Arwen's meanderings

Hi everyone and welcome to my new blog. My name is Steve and i am the lucky owner of a John Welsford designed 'navigator' named Arwen. I built her over three years with the help of my father, father-in-law and two children. She was launched in August 2007 at Queen Anne's battery marina in the barbican area of Plymouth. This blog is a record of our voyages together around SW England.







Thursday, 27 December 2012

Captain Roch part 2

I believe we left the adventuring Captain Roch at Cowes on the Isle of Wight on the 25th July 1677. You will remember that he was sailing a small open boat from Plymouth to London via the south coast and up along the Thames estuary.

Anyway on the 26th with fair west by north winds, they left Cowes, but this time with an additional passenger, a Frenchman. The brisk winds reaching almost gale force at times from the west pushed them along some 20 leagues until they were off beachy head. However, sailing all through the it saw the good Captain off Rye where a severe thunderstorm soaked them all to the skin. Improving conditions saw a change of heart and so they made for Dover arriving at 4 pm.

On the 28th they departed Dover pier and on gale force winds hey reached the north foreland at midday; her the shifting winds forced them to anchor off Reculver.

I have to say that he article from which this information is derived in the dinghy cruising association  winter 2012 journal is quite illuminating. It is well written by Keith Muscott.  I haven't been able to work out exactly what length boat Roch sailed; details seem to be scant. There was some mention, somewhere, I recollect, that the length was 18" but I suspect I am wrong on that. Irrespective of that, the distances he achieved in a small open boat do seem to be genuinely quite impressive, especially given the weather conditions that seemed to prevail.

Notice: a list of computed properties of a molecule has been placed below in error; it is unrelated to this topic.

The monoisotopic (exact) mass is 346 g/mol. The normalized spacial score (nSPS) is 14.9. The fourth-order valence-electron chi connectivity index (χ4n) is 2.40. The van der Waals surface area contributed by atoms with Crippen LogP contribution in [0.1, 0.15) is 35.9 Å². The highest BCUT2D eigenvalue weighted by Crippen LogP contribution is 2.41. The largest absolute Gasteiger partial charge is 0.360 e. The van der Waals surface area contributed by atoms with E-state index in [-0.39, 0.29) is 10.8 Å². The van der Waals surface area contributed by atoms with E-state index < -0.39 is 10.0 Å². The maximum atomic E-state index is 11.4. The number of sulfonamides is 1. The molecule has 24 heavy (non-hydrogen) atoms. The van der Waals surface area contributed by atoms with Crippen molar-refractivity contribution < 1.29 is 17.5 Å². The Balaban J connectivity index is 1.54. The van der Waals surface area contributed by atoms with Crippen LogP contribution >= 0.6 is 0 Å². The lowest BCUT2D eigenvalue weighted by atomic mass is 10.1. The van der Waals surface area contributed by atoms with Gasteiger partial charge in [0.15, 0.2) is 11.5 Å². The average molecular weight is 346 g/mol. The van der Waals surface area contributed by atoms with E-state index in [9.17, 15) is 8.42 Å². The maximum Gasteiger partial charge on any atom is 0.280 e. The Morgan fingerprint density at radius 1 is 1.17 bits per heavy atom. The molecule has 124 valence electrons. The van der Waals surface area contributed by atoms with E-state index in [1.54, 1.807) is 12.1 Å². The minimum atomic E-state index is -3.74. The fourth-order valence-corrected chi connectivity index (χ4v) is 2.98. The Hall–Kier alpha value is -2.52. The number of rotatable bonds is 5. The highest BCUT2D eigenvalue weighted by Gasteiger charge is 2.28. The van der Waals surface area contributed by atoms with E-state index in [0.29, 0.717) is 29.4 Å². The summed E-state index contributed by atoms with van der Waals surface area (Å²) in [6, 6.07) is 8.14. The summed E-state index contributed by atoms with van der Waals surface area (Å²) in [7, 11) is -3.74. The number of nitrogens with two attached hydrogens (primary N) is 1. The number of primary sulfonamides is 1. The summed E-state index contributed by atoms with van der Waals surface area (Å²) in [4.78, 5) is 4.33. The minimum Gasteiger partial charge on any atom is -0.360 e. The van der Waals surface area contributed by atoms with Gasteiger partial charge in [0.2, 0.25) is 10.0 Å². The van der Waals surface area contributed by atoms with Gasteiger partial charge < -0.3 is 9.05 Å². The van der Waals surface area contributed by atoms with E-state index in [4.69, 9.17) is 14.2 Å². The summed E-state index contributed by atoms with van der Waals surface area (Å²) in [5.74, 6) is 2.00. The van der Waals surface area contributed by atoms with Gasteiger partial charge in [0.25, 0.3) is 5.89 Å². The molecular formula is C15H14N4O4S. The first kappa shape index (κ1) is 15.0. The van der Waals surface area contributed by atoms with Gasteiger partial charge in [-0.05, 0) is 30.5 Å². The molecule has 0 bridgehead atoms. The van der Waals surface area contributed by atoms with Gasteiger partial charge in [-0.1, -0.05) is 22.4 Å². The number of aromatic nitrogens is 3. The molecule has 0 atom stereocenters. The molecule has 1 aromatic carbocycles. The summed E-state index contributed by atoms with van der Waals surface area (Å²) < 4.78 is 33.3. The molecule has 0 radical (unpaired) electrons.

Sunday 29th an attempt to get over the flats on a flood with south west winds failed; the tide fell sooner than expected and so Roch was forced to anchor. On the first of the return flood with the wind blowing hard from the SW and the seas rough, Roch managed to make the Isle of Sheppey just before nightfall. He then made into the small port of Hope just before midnight.

The following morning at break of day he made for Gravesend but the increasing WNW winds forced him to anchor two miles below the port entrance where they lay uneasy for many an hour; unable to land due to the steep muddy banks either side. Eventually under reefer sail he was able to reach Barking creek. It wasn't until noon on the 31st that Roch could depart the creek into the main river and on the ninety hour he reached London Bridge.

Captain Roch departed Plymouth on Friday 20th and he arrived in London on 31st some 11 days later. He had sailed much of the south coast, around the Kent peninsula and up he Thames.

This sounds to me like a really worthwhile effort for Arwen. Well perhaps a trip to Weymouth?
Everyone have a very happy, merry Christmas and new year

Steve


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